This is not so much a plug for the PRX150-Pro as it is meant to underscore that even guitar heroes like Satch see the virtues of using an attenuator. Speaker breakup aside, some amps just don’t hit their sweet spot until they’re cranked up and played wide open. Unfortunately, the volume level at that point is too high to be comfortable for most human ears. With an attenuator – and a great one in the PRX150-Pro – players can crank their amps to their sweet spot, and not worry that their ears are going to bleed.

I know, there are several people who eschew attenuators as being tone suckers. But the new breed of attenuators such as the Aracom PRX150-Pro are so much more transparent than the older attenuators on the market; and yes, they are particularly more expensive than their older counterparts, but how much is great tone worth? We gear sluts think nothing about spending a few hundred bucks on a pedal. For what a great attenuator gives you, it’s totally worth the investment.

For more information on the Aracom PRX150-Pro, go to the PRX150-Pro product page!

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There’s an unspoken battle raging on The Gear Page forum about which is the best “popular” attenuator on the market. Yeah, everyone claims theirs is the most transparent, and frankly, that’s true for very low levels of attenuation. But for really cranking down on the volume, my money, of course, is on the Aracom PRX150-Pro. To me, not only is it the most transparent attenuator based upon head-to-head comparisons of some of the popular attenuators done by me and others, and also being the safest with its input AND output impedance matching, it is also the most cost-effective attenuator out there. Don’t believe it? Well, the numbers don’t lie. When you consider the versatility of input/output impedance selections vs. cost of the unit that the PRX150-Pro offers, it’s simply no contest.

Let’s have a look at the numbers shall we?

Cost Per Impedance Selection Combination
Attenuator Price # Impedance Combos. Cost/Imp. Combo
THD HotPlate $329.00 1 $329.00
Alex’s Attenuator $350.00 1 $350.00
Faustine Phantom $799.00 3 $266.33
Aracom PRX150-Pro $650.00 16 $40.56

Clearly, based upon the number of impedance matching selections, the PRX150-Pro is the clear winner in terms of value. Even if the Aracom unit only had three impedance matching selections, it still will have 9 different available input/output impedance selection combinations, and each combination would only cost $72.11; still far below the competition!

Furthermore, let’s say the PRX150-Pro didn’t have output impedance matching, reducing its impedance matching combinations to 4. It still outperforms the competition in terms of value at $162.25 per selection!

Let’s compare the PRX150-Pro with the Alex’s attenuator for example. People love the Alex’s attenuator, and I understand it works great. But you have to get 4 of those units to match the impedance matching capabilities of the PRX150-Pro. In absolute cost terms, yes, the PRX150-Pro costs more. But with respect to value, well, you can’t hide from the numbers. The same thing applies to the THD HotPlate (though I have other reasons not to like this product). As for the Faustine Phantom, it has more versatility than the Alex’s by far, but it’s also very expensive, and it is unclear whether or not you’ll get one in a timely fashion. Some people have been waiting for theirs for several months.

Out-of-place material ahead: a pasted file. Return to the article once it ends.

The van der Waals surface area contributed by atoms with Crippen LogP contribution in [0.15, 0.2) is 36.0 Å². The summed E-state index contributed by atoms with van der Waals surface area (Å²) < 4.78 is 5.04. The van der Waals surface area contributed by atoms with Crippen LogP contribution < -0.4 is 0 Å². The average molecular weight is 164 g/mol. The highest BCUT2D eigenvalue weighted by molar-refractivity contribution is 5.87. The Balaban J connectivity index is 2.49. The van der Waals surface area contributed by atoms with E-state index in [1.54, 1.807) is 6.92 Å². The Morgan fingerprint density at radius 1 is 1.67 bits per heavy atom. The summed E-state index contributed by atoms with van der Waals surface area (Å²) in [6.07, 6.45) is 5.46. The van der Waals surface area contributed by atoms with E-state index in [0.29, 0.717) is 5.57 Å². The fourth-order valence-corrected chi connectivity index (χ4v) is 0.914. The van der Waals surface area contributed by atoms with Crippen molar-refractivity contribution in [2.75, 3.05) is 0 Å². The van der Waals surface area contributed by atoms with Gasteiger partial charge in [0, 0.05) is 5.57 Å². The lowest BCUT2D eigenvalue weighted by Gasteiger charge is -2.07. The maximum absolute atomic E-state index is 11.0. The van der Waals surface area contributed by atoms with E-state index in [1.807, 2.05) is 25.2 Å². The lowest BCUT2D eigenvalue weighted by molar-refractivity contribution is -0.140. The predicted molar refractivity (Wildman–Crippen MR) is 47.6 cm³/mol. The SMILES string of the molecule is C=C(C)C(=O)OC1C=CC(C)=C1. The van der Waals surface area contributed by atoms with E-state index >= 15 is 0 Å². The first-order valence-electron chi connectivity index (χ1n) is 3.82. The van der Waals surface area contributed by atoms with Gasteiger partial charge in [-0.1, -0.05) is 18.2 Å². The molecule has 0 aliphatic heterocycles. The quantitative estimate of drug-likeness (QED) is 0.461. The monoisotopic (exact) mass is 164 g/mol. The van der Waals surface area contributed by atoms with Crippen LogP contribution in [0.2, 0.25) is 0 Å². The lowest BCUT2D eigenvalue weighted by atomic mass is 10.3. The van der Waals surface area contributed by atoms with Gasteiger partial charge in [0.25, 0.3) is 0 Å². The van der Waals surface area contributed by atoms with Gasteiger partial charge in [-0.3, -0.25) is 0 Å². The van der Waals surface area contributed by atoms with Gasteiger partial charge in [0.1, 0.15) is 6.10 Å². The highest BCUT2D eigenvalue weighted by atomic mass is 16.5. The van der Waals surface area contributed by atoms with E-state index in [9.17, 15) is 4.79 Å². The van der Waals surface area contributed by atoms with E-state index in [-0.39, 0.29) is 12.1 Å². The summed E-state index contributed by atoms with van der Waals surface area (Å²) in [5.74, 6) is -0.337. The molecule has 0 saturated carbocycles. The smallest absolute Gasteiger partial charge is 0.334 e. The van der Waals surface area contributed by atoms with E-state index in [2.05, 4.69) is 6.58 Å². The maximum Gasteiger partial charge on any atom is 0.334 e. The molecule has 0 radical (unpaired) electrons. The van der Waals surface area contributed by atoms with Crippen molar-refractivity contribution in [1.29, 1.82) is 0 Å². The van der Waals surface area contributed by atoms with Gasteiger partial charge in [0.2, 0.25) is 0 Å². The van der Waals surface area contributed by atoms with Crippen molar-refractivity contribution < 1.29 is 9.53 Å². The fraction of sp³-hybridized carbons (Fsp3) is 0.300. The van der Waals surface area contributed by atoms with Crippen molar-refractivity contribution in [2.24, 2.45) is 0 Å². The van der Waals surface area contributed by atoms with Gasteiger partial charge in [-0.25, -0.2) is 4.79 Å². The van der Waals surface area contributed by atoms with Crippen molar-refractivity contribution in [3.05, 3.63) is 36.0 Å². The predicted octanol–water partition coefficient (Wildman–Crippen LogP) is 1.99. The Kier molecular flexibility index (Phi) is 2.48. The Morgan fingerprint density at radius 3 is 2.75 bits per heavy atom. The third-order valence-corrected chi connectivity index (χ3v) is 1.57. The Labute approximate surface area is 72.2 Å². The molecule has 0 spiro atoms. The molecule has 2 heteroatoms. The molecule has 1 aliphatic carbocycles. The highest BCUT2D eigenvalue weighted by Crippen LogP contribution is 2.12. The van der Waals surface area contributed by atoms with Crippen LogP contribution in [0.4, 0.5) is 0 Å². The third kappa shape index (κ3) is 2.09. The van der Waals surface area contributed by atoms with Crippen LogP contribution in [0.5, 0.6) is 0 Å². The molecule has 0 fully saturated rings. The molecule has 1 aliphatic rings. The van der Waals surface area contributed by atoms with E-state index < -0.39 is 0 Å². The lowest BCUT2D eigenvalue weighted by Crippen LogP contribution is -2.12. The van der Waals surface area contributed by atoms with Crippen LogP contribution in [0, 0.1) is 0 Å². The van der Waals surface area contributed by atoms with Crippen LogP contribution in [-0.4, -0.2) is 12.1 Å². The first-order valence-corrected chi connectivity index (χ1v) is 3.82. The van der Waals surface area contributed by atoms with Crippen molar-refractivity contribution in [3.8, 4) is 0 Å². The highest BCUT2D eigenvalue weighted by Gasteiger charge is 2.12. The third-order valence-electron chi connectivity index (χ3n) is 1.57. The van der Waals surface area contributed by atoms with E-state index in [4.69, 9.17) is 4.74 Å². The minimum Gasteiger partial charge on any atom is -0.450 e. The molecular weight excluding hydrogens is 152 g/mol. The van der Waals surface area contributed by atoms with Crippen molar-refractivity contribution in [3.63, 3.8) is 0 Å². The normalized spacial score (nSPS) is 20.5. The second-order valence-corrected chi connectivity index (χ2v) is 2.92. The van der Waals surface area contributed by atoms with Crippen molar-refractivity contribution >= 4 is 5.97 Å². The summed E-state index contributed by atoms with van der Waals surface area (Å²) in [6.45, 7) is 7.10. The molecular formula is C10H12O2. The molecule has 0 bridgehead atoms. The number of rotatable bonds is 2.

Sometimes you have to spend more to get much more, and in the case of the Aracom PRX150-Pro, you’re getting A LOT more!

Disclaimer: I will say this again that I am not an employee of Aracom – I’m a faithful customer because of the superior product Jeff produces.

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I walked into my garage/studio this morning and looked over to my gear – there’s a lot (though probably not as much as I’ve seen from other gear sluts’ pictures). Peering over my collection, the thought struck me: What if I could only have one of each type of gear… What would I choose? What would be the basis for my decision?

After ruminating on this subject over breakfast and coffee, I decided that I’d choose the gear that gives me the most versatility with respect to tone and usability given the various types of music I play. So based upon that here are my choices:

  • Squier Classic Vibe Tele 50’s
  • Aracom VRX22 with 1 X 12 Cab
  • BOSS TU-2 Tuner
  • Aracom PRX150-Pro Attenuator

Those four things will get me through any gig or recording session. Not to say that they’re my favorite pieces of gear, but that combination will give me the most versatility with respect to versatility and usability.